When Chris Uniat pleaded guilty to drug and firearms charges, he didn’t know the Ottawa police warrant that launched the case would be quashed as unlawful until he read a newspaper report.

Publishing date:

Apr 13, 2022  •  15 hours ago  •  3 minute read

Ottawa police guns and gangs unit.
Ottawa police guns and gangs unit. Photo by File /Postmedia

For Chris Uniat, this newspaper was truly essential reading.

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Uniat, 28, pleaded guilty last year in a big drugs-and-ammo case, and, while awaiting sentencing, he happened to read this newspaper’s account of a bad warrant against an accused accomplice.

So Uniat struck his guilty plea and looked to take the case to trial.

The Ottawa police guns-and-gangs’ search warrant was quashed in court for its shaky foundation.

Though Uniat wanted to take his case to trial, he couldn’t because search warrant writer Det. Brandi Fraser reported through a doctor that she couldn’t testify because she’s on medical leave.

Without the key testimony, the trial could not go ahead, so the Crown asked for an adjournment.

But last week the judge ruled against an adjournment and instead granted a stay of the charges, meaning Uniat is completely free and clear of all charges.

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Uniat was successfully defended by Mark Ertel and Brendan Coffey.

“The judge ordered that (Fraser) should be cross-examined on serious issues going to the validity of the search. It was essential that she testify. The Crown applied for an adjournment and it was refused because the police officer had not been subpoenaed, which is a prerequisite to getting an adjournment for the attendance of a witness at a later date,” Ertel said.

This is the third Ottawa guns-and-gangs case rooted in the same bad warrant that has collapsed.

The case against Uniat was a spinoff investigation from the July 2019 Gatineau apartment raid of one-time accused killer and crack seller Mohamed Mohamed. In that authorized search, Ottawa police linked Uniat to a drug business through seized cellphones.

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The search warrant was ruled unlawful by Justice Richard Meredith, who said Ottawa detectives acted on mere suspicion, used unreliable informants, didn’t have reasonable and probable grounds and suggested in filings to support the warrant that Mohamed got away with murder in a previous case even though he had been found not guilty by a jury.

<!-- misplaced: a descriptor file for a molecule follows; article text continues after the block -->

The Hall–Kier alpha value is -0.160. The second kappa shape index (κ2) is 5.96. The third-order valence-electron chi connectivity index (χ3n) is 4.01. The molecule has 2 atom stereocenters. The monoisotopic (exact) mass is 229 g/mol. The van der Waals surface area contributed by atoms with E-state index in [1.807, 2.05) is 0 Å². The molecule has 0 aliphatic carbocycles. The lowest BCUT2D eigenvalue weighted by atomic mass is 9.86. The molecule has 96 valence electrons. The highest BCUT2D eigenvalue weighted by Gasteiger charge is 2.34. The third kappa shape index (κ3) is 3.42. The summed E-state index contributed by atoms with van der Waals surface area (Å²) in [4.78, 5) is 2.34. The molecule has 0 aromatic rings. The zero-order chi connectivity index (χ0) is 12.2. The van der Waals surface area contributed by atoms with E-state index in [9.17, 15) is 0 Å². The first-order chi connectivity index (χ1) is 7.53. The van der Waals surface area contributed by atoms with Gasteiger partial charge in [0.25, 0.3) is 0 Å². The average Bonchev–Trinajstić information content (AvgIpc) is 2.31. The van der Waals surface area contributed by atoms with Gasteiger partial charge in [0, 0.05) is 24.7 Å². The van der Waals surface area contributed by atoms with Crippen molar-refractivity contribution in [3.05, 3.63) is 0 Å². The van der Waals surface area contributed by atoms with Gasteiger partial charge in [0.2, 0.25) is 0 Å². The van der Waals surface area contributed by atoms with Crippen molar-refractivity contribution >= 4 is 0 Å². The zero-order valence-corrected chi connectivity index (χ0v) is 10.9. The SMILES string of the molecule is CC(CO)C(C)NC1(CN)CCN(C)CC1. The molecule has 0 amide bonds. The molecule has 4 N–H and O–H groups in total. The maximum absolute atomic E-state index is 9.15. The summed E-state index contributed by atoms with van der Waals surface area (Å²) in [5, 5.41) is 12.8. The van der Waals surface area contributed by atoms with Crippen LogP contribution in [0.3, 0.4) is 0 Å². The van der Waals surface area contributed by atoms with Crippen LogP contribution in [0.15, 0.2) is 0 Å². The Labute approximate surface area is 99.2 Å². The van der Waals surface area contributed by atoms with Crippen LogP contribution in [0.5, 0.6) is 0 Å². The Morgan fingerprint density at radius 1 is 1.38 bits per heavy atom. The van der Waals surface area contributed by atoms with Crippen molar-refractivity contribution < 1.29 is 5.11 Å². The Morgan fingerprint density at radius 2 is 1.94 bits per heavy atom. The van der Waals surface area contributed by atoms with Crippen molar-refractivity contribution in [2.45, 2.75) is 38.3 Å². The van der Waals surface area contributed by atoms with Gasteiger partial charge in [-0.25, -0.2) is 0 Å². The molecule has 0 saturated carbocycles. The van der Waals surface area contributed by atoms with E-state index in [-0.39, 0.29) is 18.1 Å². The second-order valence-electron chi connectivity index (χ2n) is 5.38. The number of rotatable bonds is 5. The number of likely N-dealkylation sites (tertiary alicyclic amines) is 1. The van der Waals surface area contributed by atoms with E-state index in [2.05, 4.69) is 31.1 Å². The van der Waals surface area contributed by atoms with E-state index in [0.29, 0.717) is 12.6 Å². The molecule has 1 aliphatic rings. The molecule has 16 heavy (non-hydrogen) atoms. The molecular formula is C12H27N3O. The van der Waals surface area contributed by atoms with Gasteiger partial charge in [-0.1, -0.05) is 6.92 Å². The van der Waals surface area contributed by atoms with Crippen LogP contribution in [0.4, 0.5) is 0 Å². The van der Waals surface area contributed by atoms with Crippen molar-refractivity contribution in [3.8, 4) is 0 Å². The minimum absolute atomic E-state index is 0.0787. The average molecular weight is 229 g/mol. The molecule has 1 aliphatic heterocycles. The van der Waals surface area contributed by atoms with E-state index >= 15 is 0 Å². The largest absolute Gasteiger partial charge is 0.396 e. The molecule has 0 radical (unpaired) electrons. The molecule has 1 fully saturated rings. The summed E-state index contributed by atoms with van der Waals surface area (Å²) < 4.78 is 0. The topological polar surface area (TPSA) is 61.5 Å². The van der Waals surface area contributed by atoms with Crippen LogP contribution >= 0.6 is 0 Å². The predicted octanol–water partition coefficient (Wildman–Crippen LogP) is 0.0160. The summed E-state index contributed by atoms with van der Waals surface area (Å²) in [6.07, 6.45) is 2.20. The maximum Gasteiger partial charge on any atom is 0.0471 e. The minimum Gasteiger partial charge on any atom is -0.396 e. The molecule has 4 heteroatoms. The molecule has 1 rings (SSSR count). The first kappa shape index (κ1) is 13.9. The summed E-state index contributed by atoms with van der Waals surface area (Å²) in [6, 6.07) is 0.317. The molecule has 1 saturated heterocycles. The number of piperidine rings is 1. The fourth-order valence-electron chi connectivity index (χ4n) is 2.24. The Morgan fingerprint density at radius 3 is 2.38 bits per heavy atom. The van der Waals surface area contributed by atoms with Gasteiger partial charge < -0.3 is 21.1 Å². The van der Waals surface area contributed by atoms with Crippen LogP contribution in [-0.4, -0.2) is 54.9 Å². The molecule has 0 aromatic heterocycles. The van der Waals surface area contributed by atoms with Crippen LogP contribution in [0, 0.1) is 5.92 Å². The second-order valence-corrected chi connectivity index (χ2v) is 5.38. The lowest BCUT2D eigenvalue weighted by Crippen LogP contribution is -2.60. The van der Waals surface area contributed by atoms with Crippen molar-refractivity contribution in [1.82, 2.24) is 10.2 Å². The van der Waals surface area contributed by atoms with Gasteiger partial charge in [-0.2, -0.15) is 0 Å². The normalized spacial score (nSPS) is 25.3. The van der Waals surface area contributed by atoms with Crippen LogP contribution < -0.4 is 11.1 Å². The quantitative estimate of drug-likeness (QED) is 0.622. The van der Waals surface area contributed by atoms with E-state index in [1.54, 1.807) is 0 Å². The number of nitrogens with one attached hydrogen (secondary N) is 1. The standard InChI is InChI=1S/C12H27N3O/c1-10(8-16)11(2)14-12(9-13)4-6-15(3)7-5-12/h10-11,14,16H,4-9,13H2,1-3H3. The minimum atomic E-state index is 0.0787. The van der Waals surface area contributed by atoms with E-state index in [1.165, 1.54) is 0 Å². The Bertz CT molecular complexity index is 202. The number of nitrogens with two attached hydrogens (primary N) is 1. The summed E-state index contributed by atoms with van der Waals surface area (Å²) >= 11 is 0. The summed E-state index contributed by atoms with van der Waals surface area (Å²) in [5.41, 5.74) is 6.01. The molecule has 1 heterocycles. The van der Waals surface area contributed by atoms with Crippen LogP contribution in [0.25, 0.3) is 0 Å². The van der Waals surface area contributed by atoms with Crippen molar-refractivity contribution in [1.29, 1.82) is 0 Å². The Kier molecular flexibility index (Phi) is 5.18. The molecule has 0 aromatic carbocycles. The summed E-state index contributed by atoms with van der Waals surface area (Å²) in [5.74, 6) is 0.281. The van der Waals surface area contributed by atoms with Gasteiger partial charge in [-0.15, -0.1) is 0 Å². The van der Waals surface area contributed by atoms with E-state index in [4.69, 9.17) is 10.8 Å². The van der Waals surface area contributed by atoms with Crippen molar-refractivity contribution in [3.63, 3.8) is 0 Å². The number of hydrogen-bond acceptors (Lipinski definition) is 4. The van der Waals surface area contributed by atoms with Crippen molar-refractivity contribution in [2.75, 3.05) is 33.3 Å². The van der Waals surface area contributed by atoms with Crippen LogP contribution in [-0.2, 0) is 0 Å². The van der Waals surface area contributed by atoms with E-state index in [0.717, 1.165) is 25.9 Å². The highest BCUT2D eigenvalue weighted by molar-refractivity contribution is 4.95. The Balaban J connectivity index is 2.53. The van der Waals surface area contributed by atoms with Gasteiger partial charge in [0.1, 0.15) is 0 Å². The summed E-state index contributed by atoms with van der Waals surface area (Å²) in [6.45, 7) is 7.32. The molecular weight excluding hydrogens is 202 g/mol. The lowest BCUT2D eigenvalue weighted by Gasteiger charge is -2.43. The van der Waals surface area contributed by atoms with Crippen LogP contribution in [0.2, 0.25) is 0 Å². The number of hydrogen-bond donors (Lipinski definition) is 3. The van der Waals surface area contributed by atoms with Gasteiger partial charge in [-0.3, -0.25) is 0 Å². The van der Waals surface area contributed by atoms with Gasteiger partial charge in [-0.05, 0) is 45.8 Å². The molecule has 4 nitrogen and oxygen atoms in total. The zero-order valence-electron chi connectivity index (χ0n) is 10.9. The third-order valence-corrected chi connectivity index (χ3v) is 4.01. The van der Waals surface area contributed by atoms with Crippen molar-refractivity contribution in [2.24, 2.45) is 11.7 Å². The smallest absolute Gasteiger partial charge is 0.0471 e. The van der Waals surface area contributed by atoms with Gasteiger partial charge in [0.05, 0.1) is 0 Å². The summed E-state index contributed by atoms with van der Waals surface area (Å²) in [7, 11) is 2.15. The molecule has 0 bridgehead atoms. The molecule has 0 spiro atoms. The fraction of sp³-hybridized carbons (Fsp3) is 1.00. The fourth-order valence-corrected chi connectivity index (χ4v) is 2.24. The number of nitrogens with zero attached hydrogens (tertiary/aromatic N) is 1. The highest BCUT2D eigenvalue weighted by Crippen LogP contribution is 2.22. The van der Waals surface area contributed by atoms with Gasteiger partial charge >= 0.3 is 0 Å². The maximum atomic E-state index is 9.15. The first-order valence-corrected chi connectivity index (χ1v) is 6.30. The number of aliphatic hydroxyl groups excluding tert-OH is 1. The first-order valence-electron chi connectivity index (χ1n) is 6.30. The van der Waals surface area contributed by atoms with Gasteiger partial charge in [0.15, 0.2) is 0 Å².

The judge noted that the officer who compiled and signed the search-warrant filings on behalf of the unit made sworn comments in a supporting affidavit designed to convince the issuing justice of the peace that Mohamed was a murderous, career criminal.

When Uniat pleaded guilty to drug and firearms charges, he didn’t know the Ottawa police warrant that launched the case against him would be quashed as unlawful until he read the newspaper report.

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So far, prosecutors on both sides of the Ottawa River have abandoned three guns-and-gangs cases after conflicting police testimony.

The key testimony was about the mysterious discovery of a handgun in a sparsely furnished, one-bedroom apartment.

Gatineau tactical officers testified they swept the apartment twice and found cocaine, but no gun. Once they left the apartment, they said two Ottawa officers entered it and one announced finding a black .45 Smith & Wesson on the bedroom floor. Ottawa detectives testified they never entered the apartment and knew nothing about the gun.

With differing testimonies before him, Gatineau Justice Richard Meredith asked the Crown where that took the case.

“It takes us with a ghost and a gun and a release order for Mohamed Mohamed,” the Crown prosecutor said.

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Mohamed, 37, is now suing two Ottawa police officers and the Ottawa Police Service, seeking $850,000 for unlawful detainment, unreasonable search and malicious prosecution.

Detectives Kirk Gidley and Michael Saunders are accused of lying at trial “to ensure a conviction and to hide the fact that they (or one of them)” planted a handgun during a July 18, 2019, raid on the 15th floor at 101 Sacré-Coeur Blvd., according to the statement of claim filed in Ontario Superior Court by lawyer Diane Magas.

Magas was Mohamed’s lawyer in 2018, when a jury found him not guilty of murder and kidnapping in the killing of another drug dealer.

In the lawsuit, the former drug dealer also accuses one or both of the detectives of stealing $50,000, and he wants his money back.

None of the allegations in the lawsuit has been tested in court.

Neither Gidley nor Saunders responded to a request for comment. They have the full support of the Ottawa Police Association.

Fraser forwarded a request for comment to her superiors, but this newspaper has yet to receive a statement. Fraser was not subpoenaed to testify.


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